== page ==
While arthritis is associated with a deteriorating physical condition, a new study suggests that it also can affect an arthritis patient’s psychological condition.
Arthritis includes more than 100 different rheumatic diseases and conditions, the most common of which is osteoarthritis. Other forms of arthritis that occur often are rheumatoid arthritis, lupus, fibromyalgia, and gout. Symptoms include pain, aching, stiffness, and swelling in or around the joints. Some forms of arthritis, such as rheumatoid arthritis and lupus, can affect multiple organs and cause widespread symptoms.
An estimated 50 million U.S. adults (about 1 of 5) report having doctor-diagnosed arthritis. As the U.S. population ages, the number of adults with arthritis is expected to increase sharply to 67 million by 2030. Not surprising is that arthritis is more common among adults aged 65 years or older, although all age groups, including children, can suffer from the condition..
According to a new study conducted by the Department of Exercise Science in the University of South Carolina and reported in the on-line dailyRx News, there is a link between an arthritis sufferer’s physical abilities and their perceived level of disability and mood. Altogether, 401 adults with arthritis, most of whom were women, participated in the study. The participants were asked to rate their depressive symptoms on a scale from zero to three based on a 10-item questionnaire called the Center for Epidemiological Studies Depression Scale.
The researchers found that patients who perceived their disability to be more limiting were more likely to be depressed than patients who thought their arthritis did not limit their quality of life. The study also suggested that when arthritis patients had trouble performing certain exercises, it tended to impact their mood.
For example, the researchers found that patients who did not perform as well as others on the chair stand test (which measures lower body strength) and involves counting how many times in a 30-second period a person could sit down in a chair and stand back up using only their legs, they were more likely to exhibit depressive symptoms.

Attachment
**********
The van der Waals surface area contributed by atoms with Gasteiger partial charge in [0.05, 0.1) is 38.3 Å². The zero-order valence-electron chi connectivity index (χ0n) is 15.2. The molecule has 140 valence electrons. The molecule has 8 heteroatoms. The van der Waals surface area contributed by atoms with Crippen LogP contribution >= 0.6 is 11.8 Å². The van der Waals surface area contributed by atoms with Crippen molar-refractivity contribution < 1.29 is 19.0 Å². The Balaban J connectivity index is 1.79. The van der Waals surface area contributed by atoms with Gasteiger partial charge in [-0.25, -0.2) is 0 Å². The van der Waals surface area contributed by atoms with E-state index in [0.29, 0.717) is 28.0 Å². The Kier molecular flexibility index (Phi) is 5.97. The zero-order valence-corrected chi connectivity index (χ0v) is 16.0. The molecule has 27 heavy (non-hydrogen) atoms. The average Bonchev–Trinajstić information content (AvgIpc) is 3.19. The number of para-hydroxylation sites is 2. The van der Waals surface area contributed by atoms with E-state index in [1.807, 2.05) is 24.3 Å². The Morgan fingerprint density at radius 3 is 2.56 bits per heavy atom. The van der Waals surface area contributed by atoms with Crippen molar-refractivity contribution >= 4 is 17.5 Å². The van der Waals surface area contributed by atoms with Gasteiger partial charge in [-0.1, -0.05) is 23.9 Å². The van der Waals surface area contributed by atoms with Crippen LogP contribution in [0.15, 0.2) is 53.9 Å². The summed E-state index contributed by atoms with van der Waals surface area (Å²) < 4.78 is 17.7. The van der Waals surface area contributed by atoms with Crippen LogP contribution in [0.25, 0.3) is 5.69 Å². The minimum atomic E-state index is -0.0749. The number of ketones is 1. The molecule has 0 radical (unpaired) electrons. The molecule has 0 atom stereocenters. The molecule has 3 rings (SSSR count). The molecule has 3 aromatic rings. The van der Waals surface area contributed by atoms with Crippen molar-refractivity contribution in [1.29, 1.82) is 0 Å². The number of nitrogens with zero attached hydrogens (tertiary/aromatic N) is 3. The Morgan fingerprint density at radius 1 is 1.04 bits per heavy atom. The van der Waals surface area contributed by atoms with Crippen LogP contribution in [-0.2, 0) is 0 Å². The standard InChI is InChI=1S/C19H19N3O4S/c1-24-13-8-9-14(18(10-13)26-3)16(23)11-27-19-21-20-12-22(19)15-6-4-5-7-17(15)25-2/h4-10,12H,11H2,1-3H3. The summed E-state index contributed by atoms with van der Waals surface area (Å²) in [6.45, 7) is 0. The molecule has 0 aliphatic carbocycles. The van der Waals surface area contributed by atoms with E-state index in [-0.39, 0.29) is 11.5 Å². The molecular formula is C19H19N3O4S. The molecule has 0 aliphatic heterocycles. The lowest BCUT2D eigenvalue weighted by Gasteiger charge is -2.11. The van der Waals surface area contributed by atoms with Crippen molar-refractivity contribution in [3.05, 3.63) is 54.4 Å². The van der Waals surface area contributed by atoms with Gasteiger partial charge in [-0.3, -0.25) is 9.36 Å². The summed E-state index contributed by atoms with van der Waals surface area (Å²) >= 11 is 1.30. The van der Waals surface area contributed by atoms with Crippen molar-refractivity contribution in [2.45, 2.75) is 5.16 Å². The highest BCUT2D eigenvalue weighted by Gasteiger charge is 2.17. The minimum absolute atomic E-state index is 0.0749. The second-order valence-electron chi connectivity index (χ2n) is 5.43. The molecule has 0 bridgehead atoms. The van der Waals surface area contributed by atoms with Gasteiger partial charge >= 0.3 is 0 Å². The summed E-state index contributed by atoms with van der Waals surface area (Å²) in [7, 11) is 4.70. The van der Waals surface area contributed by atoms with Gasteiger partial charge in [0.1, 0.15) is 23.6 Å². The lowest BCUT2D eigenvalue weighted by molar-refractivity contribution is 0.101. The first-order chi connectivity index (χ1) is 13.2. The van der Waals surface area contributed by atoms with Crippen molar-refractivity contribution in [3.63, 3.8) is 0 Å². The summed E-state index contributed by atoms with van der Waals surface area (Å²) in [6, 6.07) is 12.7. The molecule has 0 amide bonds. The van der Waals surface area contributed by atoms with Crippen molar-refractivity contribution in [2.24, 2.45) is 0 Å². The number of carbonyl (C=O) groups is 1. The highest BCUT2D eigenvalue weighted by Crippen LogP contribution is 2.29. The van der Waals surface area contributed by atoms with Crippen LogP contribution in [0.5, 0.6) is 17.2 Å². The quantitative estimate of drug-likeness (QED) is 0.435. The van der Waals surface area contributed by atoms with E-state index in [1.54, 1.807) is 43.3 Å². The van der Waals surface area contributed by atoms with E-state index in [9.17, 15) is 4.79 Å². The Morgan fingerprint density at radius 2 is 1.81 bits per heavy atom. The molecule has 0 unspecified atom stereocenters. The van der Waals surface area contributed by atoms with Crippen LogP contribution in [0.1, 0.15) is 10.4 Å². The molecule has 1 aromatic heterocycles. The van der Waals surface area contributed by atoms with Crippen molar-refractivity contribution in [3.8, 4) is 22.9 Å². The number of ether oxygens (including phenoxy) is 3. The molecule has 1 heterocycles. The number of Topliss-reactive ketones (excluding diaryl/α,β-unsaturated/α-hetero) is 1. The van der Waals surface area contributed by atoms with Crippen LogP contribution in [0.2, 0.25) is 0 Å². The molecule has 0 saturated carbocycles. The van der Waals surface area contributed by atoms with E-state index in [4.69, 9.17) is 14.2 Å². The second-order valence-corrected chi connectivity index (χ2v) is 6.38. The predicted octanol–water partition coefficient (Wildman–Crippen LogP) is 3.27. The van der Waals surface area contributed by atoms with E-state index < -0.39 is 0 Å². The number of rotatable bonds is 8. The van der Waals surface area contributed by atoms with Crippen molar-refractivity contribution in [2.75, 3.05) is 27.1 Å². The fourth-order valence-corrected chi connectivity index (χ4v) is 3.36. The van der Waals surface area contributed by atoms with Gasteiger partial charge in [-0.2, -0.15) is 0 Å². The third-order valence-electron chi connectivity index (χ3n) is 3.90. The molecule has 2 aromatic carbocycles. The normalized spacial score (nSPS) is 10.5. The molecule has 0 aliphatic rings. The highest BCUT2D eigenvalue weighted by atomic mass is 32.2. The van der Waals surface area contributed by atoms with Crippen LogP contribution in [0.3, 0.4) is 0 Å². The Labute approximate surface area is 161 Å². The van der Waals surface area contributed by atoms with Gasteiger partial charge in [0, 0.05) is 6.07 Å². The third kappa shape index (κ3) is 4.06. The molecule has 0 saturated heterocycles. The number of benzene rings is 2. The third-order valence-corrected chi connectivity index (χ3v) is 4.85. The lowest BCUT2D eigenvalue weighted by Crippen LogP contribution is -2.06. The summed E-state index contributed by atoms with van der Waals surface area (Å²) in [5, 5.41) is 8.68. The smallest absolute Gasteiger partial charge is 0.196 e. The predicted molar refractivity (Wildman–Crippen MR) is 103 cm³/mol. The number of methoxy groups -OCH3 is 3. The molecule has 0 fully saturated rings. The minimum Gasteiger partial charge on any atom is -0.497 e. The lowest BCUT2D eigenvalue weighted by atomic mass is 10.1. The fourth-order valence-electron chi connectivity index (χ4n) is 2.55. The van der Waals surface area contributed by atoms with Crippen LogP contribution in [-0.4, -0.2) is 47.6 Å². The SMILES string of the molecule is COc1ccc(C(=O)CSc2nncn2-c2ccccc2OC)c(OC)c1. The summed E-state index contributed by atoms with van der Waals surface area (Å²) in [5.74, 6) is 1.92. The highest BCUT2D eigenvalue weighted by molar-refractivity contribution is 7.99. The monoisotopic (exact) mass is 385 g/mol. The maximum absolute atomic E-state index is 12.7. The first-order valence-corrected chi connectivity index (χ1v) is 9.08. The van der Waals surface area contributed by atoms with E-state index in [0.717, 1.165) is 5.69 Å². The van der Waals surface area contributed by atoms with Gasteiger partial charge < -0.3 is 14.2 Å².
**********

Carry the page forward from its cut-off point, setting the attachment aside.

According to the researchers, the conclusions of this study could be used to change how doctors treat arthritis by addressing coping skills along with physical symptoms.
A previous study showed that a significant number of people with arthritis also had depression, a mental health condition characterized by a persistent low mood.
It is possible that the limited physical ability that comes with arthritis could make an arthritis patient more likely to have depression.
This measure may be a particularly strong indicator of mental health status, perhaps because lower body strength is most essential to completing activities of daily living and maintaining independence.
But the strongest association was between perceived disability and depressive symptoms. Participants who felt as though they could not accomplish their daily activities without help were more likely to be depressed, even if they had an average score on the physical tests.
Like many chronic conditions, depression and arthritis are a cycle, so when physical health worsens, it can bring on the onset of depression.
For people with arthritis, physical therapy and pain relief may result in incomplete treatment if the patient’s mental health is not addressed, according to the study.
The message for caregivers is that by taking steps to help arthritis sufferers lead a more active lifestyle, their physical and mental state can improve. Our home care aides, working with your healthcare team, can make recommendations to begin and sustain the process.
Richard E Ueberfluss, PT